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Health / Safety

Study launched to better understand skills of people with Down syndrome

May 4, 2011

A new study aims to provide insight into the thinking skills of children with Down syndrome so professionals can improve intervention and education for this population.

Person with Down SyndromeThese aspects of thinking and problem solving in children with Down syndrome or similar disabilities have received very little attention from researchers in the past, and understanding them may better help these children be more successful in school and real-world settings.

Study leaders are currently looking for school-aged children with Down syndrome and children with other developmental disabilities and their families to participate in the study.

“It is critical to determine whether children with disabilities such as Down syndrome develop these skills differently,” said Deborah Fidler, a researcher in the Department of Human Development and Family Studies at CSU. Fidler is one of two CSU researchers leading the study. “If we can identify how these thinking skills vary among individuals with different disabilities, we can develop new ideas about how to improve outcomes for children with Down syndrome and other disabilities in the classroom and in the broader community.”

Fidler and Lisa Daunhauer, who is co-leading the project, are heading up the study, which includes partners from the University of Colorado Health Sciences Center.

The project, funded by the Institute for Education Sciences at the U.S. Department of Education, will examine how working memory, inhibition, planning and other thinking skills used to take action toward goals may differ in people with Down syndrome. Studies show that these skills – called executive function skills – may be more important for school readiness than IQ or beginning reading and math skills, and that these skills are associated with independence in everyday life activities.

Examples of the skills that will be studied include:
- working memory, which helps to simultaneously store and manipulate information for complex tasks such as an ordered task list;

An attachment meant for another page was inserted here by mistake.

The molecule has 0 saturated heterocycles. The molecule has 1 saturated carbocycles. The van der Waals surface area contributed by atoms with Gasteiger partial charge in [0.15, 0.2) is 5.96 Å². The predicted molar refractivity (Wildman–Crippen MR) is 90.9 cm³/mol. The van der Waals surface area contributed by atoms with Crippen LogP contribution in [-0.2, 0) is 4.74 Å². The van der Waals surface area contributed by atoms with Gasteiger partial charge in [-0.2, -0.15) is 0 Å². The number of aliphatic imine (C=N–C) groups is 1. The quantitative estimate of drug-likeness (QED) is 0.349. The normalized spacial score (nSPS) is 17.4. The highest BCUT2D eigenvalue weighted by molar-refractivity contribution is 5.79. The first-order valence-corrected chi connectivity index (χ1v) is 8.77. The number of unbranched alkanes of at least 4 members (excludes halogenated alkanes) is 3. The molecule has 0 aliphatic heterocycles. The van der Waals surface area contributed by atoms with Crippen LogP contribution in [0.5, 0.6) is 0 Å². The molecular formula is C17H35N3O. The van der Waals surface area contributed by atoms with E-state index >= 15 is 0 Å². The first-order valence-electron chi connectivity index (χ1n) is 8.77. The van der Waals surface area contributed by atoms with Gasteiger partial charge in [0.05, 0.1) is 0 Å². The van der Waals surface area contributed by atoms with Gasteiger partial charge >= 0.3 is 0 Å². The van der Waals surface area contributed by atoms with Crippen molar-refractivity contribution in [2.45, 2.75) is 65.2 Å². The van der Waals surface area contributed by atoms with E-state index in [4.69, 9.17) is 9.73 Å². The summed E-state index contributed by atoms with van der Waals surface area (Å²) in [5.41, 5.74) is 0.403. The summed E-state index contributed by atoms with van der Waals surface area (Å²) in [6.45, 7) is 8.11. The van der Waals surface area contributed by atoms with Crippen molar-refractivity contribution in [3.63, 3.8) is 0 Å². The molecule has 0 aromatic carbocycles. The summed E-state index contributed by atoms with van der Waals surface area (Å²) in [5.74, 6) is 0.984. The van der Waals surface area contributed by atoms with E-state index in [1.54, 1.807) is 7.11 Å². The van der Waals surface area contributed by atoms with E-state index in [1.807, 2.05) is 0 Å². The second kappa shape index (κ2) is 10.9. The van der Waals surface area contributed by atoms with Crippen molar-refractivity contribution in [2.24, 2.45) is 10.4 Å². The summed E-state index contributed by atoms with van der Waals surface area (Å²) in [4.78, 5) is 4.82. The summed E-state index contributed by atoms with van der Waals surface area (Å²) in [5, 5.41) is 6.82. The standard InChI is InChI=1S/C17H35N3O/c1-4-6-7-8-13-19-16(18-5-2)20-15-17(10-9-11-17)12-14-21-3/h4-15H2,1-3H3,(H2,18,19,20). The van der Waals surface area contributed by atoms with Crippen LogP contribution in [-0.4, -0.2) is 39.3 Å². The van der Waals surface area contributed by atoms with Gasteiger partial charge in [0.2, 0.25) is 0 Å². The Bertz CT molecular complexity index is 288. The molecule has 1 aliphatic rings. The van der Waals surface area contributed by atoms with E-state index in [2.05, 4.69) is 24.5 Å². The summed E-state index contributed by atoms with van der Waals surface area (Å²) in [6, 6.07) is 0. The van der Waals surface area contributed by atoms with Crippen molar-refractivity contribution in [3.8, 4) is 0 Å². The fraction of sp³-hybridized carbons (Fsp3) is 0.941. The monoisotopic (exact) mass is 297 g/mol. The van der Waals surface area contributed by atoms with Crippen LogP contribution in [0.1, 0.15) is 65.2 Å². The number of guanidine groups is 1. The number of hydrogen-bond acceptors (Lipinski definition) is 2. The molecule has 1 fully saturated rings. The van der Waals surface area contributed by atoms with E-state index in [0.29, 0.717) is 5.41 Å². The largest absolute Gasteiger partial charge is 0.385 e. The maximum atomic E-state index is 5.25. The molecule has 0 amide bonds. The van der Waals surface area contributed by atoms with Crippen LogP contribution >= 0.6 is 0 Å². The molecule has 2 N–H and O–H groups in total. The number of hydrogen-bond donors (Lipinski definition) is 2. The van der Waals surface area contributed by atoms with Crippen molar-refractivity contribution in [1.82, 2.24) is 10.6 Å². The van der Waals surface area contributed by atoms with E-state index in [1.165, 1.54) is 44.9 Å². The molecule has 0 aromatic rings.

- inhibition, which involves self control over ones behavior and overriding automatic responses;
- shifting, which refers to switching from one set of mental rules to another to complete an assignment or goal; and
- planning, which involves prioritizing and generating steps needed to reach a goal.

Families who want to enroll in the study can visit locations in Fort Collins or Denver. The study entails two one-hour visits.

Down syndrome is the most common genetic cause of intellectual disability and affects one in every 700 newborns, including about 6,000 individuals in Colorado.

“Despite the common conception that Down syndrome is on the decline, a recent study showed that prevalence has actually increased by 30 percent over the past several decades,” Daunhauer said. “The good news is that the quality of life that people with Down syndrome experience has improved dramatically within that time as well. We are fortunate to live in a time when children with disabilities such as Down syndrome live in and contribute to their communities and are given opportunities to excel in academic and daily living situations.”

Contact the Developmental Disabilities Research Lab at 970-491-1969 or by emailing the lab coordinator at Laura.Hahn@colostate.edu.

The Department of Human Development and Family Studies is in the College of Applied Human Sciences. The college this year is celebrating the 25th anniversary of its formation.


Contact: Dell Rae Moellenberg
E-mail: dellrae.moellenberg@colostate.edu
Phone: (970) 491-6009